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From London to Brussels: UPS Professionals Get Lean Six Sigma Certified at Home and Abroad

Stephen Duggan and Paul Deeren joined a cohort of UPS employees from around the globe that earned their Lean Six Sigma certification online. Read about their experience with the Green Belt program and how flexibility and engaging, usable content played a key role in their ability to get certified while working full-time.
A Lean Six Sigma student learns in front of a computer

Scheller Lean Six Sigma students have the option of completing their certification in-person or online

Fortune 500 companies around the world rely on the Georgia Tech Scheller College of Business for Lean Six Sigma (LSS) training. These certification programs allow organizations to learn how to improve their processes, increase productivity, and drive results using real data. LSS offers practical tools that can be applied across all industries, functions, and services.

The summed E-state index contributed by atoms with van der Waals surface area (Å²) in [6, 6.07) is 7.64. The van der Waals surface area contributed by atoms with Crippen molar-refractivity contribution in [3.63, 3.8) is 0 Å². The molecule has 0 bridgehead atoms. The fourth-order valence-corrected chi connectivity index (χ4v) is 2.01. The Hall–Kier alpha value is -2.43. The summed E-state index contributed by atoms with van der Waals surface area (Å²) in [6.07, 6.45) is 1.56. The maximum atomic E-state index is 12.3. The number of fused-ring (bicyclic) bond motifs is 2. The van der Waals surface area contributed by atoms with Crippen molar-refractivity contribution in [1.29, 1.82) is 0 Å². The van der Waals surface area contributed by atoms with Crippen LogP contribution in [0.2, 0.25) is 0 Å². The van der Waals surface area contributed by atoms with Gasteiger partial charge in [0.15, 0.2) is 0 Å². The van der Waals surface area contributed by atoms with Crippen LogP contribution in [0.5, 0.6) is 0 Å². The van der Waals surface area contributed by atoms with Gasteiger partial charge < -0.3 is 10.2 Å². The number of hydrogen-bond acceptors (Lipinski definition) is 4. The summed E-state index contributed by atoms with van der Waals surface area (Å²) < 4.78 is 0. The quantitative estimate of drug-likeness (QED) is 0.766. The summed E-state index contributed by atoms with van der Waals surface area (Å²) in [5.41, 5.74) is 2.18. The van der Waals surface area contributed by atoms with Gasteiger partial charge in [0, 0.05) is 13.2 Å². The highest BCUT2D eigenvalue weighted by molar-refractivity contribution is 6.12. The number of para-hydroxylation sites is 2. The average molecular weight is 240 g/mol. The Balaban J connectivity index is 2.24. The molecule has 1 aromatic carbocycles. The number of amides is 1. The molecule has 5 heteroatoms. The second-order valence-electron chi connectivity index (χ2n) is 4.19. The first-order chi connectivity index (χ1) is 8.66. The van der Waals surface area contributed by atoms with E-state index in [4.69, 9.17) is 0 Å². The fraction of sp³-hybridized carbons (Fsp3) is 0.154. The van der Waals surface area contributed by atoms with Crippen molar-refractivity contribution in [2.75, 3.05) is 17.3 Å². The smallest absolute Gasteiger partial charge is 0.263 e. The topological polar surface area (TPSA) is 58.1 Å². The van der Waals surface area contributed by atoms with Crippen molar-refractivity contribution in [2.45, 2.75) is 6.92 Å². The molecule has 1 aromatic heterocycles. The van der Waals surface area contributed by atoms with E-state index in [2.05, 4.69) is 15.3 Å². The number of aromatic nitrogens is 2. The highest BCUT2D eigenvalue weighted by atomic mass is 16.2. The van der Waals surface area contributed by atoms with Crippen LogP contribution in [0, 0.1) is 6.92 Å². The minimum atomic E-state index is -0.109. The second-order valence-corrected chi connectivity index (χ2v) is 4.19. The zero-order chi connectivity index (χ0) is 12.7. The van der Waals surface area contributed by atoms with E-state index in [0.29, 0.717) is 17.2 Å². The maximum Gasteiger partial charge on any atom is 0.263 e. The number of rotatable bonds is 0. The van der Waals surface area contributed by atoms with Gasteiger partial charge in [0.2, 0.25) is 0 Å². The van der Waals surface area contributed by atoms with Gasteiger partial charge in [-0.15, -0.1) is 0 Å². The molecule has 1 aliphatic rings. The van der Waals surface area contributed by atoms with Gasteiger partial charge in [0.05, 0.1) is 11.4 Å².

Learn how Paul Deeren and Stephen Duggan, two HR systems experts based in Europe, leveraged the opportunity to get certified online with Scheller’s interactive LSS Green Belt program.  

Stephen Duggan 

Current home: London, England 

Job title: HR Systems Manager, UPS 

Stephen’s background: 

UPS introduced a lot of new functionality into the HR system, and because we're so big, the functionality ends up being a significant project. My team has to project manage new functionality in the system, which includes process redesign as well as the technology. It was decided that the whole of our team at UPS should be better skilled in project management and the different tools and methods available. 

How did you fit the online program into your work week? 

The curriculum consists of four, four-hour sessions. I thought the format worked really well with the sessions being interactive. We then completed assignments afterwards to confirm learning. Those assignments were given at the end of each session to submit by the beginning of the next session.  

The sessions were spread over two weeks on Tuesdays and Thursdays. 90% of the people from our company were in the U.S. The start time in the U.S. was 8:30 a.m., which of course is my lunchtime. So, it finished at 5:30 p.m. my time.